The world has been exceptionally heavy this past week or so. I’ve been waffling on what to write here since so much of what I’d like to talk about seems almost frivolous in the face of devastating hurricanes and yet another mass shooting. John Scalzi recently spoke of this in a general sense, about writing when the weight of the world is pushing you down. But more specifically, today I’d like to talk about writing through grief.
My brother David died on New Year’s Eve, 2003. It wasn’t an expected death, not the result of any illness or anything preventable. Just a stray bullet fired when it shouldn’t have been, and he was gone. Like that. He was 24 years old.
David was a jazz musician. He was one of the most passionate, creatively talented people I knew, and now he was just gone from the world. All the things he could’ve done, all the songs he could’ve written, all he could’ve contributed to the world with his passion, none of it would happen.
I was a year younger than him, fresh out of grad school at the time and stumbling my way into adult independence. Grief came like a hammer-blow. I wasn’t in a good place to openly grieve much; I was financially unstable and in a living situation I can generously describe as fraught. So I carried it around like a quiet weight inside me for a long time, as if the iron head of that hammer had lodged itself in my chest.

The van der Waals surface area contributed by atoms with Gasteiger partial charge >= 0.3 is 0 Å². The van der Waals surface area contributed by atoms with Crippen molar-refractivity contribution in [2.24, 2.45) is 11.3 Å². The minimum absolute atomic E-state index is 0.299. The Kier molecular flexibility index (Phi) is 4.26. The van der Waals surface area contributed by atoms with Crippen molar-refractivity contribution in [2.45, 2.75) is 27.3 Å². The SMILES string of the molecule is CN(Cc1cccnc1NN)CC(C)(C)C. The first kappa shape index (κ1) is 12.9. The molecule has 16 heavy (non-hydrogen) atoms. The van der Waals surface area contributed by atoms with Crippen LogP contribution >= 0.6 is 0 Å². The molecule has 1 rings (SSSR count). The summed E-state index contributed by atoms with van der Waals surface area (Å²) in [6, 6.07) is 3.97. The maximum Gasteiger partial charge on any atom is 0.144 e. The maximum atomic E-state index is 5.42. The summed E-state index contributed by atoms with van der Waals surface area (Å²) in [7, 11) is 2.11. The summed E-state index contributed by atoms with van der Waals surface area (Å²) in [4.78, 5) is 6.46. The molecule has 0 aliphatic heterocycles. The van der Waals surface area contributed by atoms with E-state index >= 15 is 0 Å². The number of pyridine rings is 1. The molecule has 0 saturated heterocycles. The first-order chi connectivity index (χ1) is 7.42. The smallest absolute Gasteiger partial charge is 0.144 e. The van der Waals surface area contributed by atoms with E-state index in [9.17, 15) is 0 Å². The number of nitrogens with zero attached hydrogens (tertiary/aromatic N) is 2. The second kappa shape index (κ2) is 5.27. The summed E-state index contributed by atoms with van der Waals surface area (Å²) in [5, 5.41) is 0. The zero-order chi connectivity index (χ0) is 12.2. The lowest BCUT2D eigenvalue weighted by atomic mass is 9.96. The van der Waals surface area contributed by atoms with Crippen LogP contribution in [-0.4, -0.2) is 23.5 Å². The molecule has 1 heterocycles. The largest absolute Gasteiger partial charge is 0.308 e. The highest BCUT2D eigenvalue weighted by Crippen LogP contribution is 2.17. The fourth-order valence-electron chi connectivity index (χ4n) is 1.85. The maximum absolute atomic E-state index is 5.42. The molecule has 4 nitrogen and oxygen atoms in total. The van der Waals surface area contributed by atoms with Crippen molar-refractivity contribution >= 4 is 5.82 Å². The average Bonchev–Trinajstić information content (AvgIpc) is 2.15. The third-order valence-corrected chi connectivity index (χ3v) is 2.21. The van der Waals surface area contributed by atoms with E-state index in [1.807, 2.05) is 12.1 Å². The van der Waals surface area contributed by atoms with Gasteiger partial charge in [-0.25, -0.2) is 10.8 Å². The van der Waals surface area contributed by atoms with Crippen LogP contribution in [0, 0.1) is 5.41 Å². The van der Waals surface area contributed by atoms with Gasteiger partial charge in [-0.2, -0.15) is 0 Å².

I didn’t write much in the year that followed. In general I was an optimist, quick on the rebound and convinced there was little in the world that couldn’t be solved with a little imagination and a determination to do good. But grief wasn’t something you rebounded from after a good night’s sleep. My brother was missing from my life. Everything felt off-balance.
What was the point of me telling stories about dragons or superheroes in the wake of such a loss?
Over time, my grief scarred over, healing as all wounds do. I gradually began writing again, though there were some days where his absense struck me more. There were days where I turned his loss over and over in my head, wondering how I could best honor his life.
About three years later, I pulled a half-finished novel draft out of the trunk. I’d gotten stuck on Chapter 6, not really sure where the plot was supposed to go. I played with it, writing a few sentences, and then a paragraph. The next thing I knew, I’d broken the story’s dam open and the words began to flow again.
I was about two-thirds of the way through that first draft when I realized I was writing about David’s loss.
My main character was, in her own sideways manner, a creator of stories. She, too, lost someone imporant to her. She, too, stared into the abyss and wondered what the point of it was. The book was the two of us feeling our way towards the answer.
Telling a good story isn’t the end-goal. It’s what that story gives to the person who hears it. Stories give us hope, and joy. They give us insight and empathy. They give us a new perspective. They show us ways of being in this world, and dealing with all the ups and downs that entails.
I can’t tell you what your own path through grief will be like. That road is deeply personal. But I can tell you, with certainty, that the world needs your voice. It might take you a while to figure out what you want to say, especially when the world feels like it’s spinning off into the darkness. But your story matters. And one day, when you are ready, I would love to hear it.